Field of Science

Feynman to Wolfram: "You have to extract yourself from the organization in order to run it"

Imagine you are an ambitious scientist or entrepreneur wanting to start and run a scientific organization along the lines of your own notions of creativity and rigor. What would be the best way to do this? In a letter written in response to Wolfram Research founder Stephen Wolfram, Richard Feynman (who was on Wolfram's PhD committee at Caltech - when Wolfram was 19...) had this to say:

Feynman's point in #2 is worth noting and explains why it's not easy for someone with a scientific or technological vision to become head of their own company and why many scientists shun administration since it would mean a retreat from their favorite research; they would like to obey Feynman's admonition to have "as little technical contact with non-technical people as possible". However Wolfram himself is a happy counterexample since he was able to both conceive and run Wolfram Research and turn it into a profitable venture. The reason he could do was not only because he understood the science well but also because he was an astute entrepreneur and could understand the pulse of the market.

On a bigger note however, the point tells us why the familiar disdain that many scientists have for administrative work is also misplaced in some sense; even Feynman cannot escape noting the fact that you have to administer. It is not possible to run an industrial organization or even a purely scientific one based on technical vision alone. You must have an administrative plan that allows for few distractions and gives people the freedom they need to actually implement your vision. You should either implement this plan yourself (and risk falling into Feynman's black hole of misplaced action) or hire someone who can handle the business end without sacrificing your scientific vision.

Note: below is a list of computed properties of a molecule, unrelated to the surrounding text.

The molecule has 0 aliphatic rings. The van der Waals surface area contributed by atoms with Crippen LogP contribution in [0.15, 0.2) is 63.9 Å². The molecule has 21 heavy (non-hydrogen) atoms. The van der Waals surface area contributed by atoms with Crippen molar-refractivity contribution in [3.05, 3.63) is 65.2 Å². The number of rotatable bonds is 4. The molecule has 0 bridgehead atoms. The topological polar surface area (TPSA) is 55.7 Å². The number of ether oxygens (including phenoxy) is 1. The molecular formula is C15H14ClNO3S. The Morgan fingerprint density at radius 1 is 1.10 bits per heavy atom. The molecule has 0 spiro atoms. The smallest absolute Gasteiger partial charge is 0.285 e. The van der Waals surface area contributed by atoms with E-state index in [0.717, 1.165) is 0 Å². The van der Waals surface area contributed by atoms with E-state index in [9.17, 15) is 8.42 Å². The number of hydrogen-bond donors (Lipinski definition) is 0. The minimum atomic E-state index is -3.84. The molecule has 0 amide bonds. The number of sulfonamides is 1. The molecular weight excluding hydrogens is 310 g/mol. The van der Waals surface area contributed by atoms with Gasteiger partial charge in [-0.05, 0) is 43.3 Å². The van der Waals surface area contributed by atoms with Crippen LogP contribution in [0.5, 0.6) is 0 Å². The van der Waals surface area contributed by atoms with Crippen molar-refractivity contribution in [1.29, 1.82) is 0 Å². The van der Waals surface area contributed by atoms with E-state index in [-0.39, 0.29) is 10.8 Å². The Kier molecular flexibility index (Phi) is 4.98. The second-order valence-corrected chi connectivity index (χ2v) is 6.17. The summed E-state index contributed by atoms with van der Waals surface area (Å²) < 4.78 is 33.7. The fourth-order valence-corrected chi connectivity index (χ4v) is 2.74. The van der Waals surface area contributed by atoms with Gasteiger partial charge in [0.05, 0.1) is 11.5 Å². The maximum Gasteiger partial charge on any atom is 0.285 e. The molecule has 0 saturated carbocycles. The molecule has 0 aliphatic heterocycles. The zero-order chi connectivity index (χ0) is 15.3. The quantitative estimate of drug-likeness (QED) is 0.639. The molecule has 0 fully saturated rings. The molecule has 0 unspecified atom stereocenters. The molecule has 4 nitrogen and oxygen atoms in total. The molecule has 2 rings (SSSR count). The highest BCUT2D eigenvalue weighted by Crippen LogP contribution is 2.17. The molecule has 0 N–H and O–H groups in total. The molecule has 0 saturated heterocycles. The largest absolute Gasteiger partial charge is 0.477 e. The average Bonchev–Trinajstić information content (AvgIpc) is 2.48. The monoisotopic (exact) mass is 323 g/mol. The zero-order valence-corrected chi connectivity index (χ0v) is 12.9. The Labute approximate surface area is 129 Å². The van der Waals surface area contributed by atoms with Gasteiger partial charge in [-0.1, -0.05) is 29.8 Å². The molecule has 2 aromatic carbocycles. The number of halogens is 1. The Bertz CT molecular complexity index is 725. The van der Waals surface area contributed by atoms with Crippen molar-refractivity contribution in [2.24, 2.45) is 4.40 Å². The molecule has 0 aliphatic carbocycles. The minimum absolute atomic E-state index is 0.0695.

Most importantly though, you should hire people with a wide variety of backgrounds who still understand what you are trying to do and bring their eclectic training and enthusiasm to bear on the problem, and then you should give them complete freedom (within certain constraints and goals of course). In some sense you will be creating clones of yourself by giving them this freedom, at least as far as the scientific part of making an organization work is concerned.

Some of the best scientific and technological organizations in history were based on this model. Two that immediately come to mind are Bell Labs which famously gathered a collection of Nobel Prizes while still creating breakthrough technological innovations and the MRC Laboratory of Molecular Biology which gathered even more Nobel Prizes for its researchers.

The most famous director of the MRC was Max Perutz, himself a Nobel Laureate whose own work in solving the structure of hemoglobin was the culmination of fifteen years of dogged effort. Perutz brought a light but sure touch to the MRC while he was director. Afternoon tea was almost de rigeur and Nobel Laureate and postdoc chatted idly at the lunch table on a daily basis. A similar model was used by Robert Oppenheimer at the Institute for Advanced Study in Princeton, where "tea was where we explained to each other what we did not know."

Perutz and Oppenheimer managed to implement the ideal scientific organization by minimizing that implementation. Sometimes you have to extract yourself from the organization to run it well. And if you do that you might even be able to fall madly in love with someone or something.

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